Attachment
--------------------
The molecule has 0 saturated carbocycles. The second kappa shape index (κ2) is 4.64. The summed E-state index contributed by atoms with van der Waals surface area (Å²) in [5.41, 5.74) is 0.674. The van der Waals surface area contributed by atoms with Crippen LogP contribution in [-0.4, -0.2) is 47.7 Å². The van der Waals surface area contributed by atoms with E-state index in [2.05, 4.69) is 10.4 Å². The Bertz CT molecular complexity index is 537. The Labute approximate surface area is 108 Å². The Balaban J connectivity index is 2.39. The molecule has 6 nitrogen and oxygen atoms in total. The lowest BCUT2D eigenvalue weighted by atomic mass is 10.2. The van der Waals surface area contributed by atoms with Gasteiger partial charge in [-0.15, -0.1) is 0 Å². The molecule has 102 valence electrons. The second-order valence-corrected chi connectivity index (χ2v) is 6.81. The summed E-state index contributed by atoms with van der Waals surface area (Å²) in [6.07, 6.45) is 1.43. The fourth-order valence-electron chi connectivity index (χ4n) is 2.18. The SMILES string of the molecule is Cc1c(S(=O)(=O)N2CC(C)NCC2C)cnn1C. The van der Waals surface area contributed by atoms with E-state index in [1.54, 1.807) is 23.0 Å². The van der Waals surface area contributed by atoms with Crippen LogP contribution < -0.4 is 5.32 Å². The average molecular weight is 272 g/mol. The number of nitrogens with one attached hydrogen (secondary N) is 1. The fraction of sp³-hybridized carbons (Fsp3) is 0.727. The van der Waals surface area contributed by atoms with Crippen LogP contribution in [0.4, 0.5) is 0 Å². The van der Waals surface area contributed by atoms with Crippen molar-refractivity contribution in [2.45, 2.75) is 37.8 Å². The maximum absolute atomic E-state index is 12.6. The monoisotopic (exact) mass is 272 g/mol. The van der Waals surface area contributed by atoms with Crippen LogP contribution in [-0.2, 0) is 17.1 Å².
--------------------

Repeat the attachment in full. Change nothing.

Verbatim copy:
The molecule has 0 saturated carbocycles. The second kappa shape index (κ2) is 4.64. The summed E-state index contributed by atoms with van der Waals surface area (Å²) in [5.41, 5.74) is 0.674. The van der Waals surface area contributed by atoms with Crippen LogP contribution in [-0.4, -0.2) is 47.7 Å². The van der Waals surface area contributed by atoms with E-state index in [2.05, 4.69) is 10.4 Å². The Bertz CT molecular complexity index is 537. The Labute approximate surface area is 108 Å². The Balaban J connectivity index is 2.39. The molecule has 6 nitrogen and oxygen atoms in total. The lowest BCUT2D eigenvalue weighted by atomic mass is 10.2. The van der Waals surface area contributed by atoms with Gasteiger partial charge in [-0.15, -0.1) is 0 Å². The molecule has 102 valence electrons. The second-order valence-corrected chi connectivity index (χ2v) is 6.81. The summed E-state index contributed by atoms with van der Waals surface area (Å²) in [6.07, 6.45) is 1.43. The fourth-order valence-electron chi connectivity index (χ4n) is 2.18. The SMILES string of the molecule is Cc1c(S(=O)(=O)N2CC(C)NCC2C)cnn1C. The van der Waals surface area contributed by atoms with E-state index in [1.54, 1.807) is 23.0 Å². The van der Waals surface area contributed by atoms with Crippen LogP contribution < -0.4 is 5.32 Å². The average molecular weight is 272 g/mol. The number of nitrogens with one attached hydrogen (secondary N) is 1. The fraction of sp³-hybridized carbons (Fsp3) is 0.727. The van der Waals surface area contributed by atoms with Crippen LogP contribution in [0.4, 0.5) is 0 Å². The van der Waals surface area contributed by atoms with Crippen molar-refractivity contribution in [2.45, 2.75) is 37.8 Å². The maximum absolute atomic E-state index is 12.6. The monoisotopic (exact) mass is 272 g/mol. The van der Waals surface area contributed by atoms with Crippen LogP contribution in [-0.2, 0) is 17.1 Å².